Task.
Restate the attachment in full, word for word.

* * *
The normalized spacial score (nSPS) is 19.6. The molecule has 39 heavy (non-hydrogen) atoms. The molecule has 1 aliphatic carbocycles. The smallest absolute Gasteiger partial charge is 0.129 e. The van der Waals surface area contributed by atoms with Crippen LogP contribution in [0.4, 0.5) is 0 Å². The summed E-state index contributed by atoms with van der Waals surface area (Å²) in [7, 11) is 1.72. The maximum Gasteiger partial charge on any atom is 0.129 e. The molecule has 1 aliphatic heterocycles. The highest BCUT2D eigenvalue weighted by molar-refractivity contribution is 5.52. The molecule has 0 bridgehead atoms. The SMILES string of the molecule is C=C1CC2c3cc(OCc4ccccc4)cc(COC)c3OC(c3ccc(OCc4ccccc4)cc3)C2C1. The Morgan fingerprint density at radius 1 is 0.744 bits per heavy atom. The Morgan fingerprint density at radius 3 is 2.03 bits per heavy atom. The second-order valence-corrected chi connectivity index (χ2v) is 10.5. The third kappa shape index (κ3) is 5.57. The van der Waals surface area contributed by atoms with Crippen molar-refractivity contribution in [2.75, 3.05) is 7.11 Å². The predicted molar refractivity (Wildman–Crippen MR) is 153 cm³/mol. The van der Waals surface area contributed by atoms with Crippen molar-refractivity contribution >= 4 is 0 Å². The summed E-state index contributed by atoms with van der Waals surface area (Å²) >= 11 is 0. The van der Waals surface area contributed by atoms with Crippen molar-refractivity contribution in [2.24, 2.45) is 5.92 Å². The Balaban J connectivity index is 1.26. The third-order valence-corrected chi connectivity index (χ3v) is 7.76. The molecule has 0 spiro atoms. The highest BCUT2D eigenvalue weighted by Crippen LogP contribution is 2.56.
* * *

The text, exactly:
The normalized spacial score (nSPS) is 19.6. The molecule has 39 heavy (non-hydrogen) atoms. The molecule has 1 aliphatic carbocycles. The smallest absolute Gasteiger partial charge is 0.129 e. The van der Waals surface area contributed by atoms with Crippen LogP contribution in [0.4, 0.5) is 0 Å². The summed E-state index contributed by atoms with van der Waals surface area (Å²) in [7, 11) is 1.72. The maximum Gasteiger partial charge on any atom is 0.129 e. The molecule has 1 aliphatic heterocycles. The highest BCUT2D eigenvalue weighted by molar-refractivity contribution is 5.52. The molecule has 0 bridgehead atoms. The SMILES string of the molecule is C=C1CC2c3cc(OCc4ccccc4)cc(COC)c3OC(c3ccc(OCc4ccccc4)cc3)C2C1. The Morgan fingerprint density at radius 1 is 0.744 bits per heavy atom. The Morgan fingerprint density at radius 3 is 2.03 bits per heavy atom. The second-order valence-corrected chi connectivity index (χ2v) is 10.5. The third kappa shape index (κ3) is 5.57. The van der Waals surface area contributed by atoms with Crippen molar-refractivity contribution in [2.75, 3.05) is 7.11 Å². The predicted molar refractivity (Wildman–Crippen MR) is 153 cm³/mol. The van der Waals surface area contributed by atoms with Crippen molar-refractivity contribution >= 4 is 0 Å². The summed E-state index contributed by atoms with van der Waals surface area (Å²) >= 11 is 0. The van der Waals surface area contributed by atoms with Crippen molar-refractivity contribution in [2.24, 2.45) is 5.92 Å². The Balaban J connectivity index is 1.26. The third-order valence-corrected chi connectivity index (χ3v) is 7.76. The molecule has 0 spiro atoms. The highest BCUT2D eigenvalue weighted by Crippen LogP contribution is 2.56.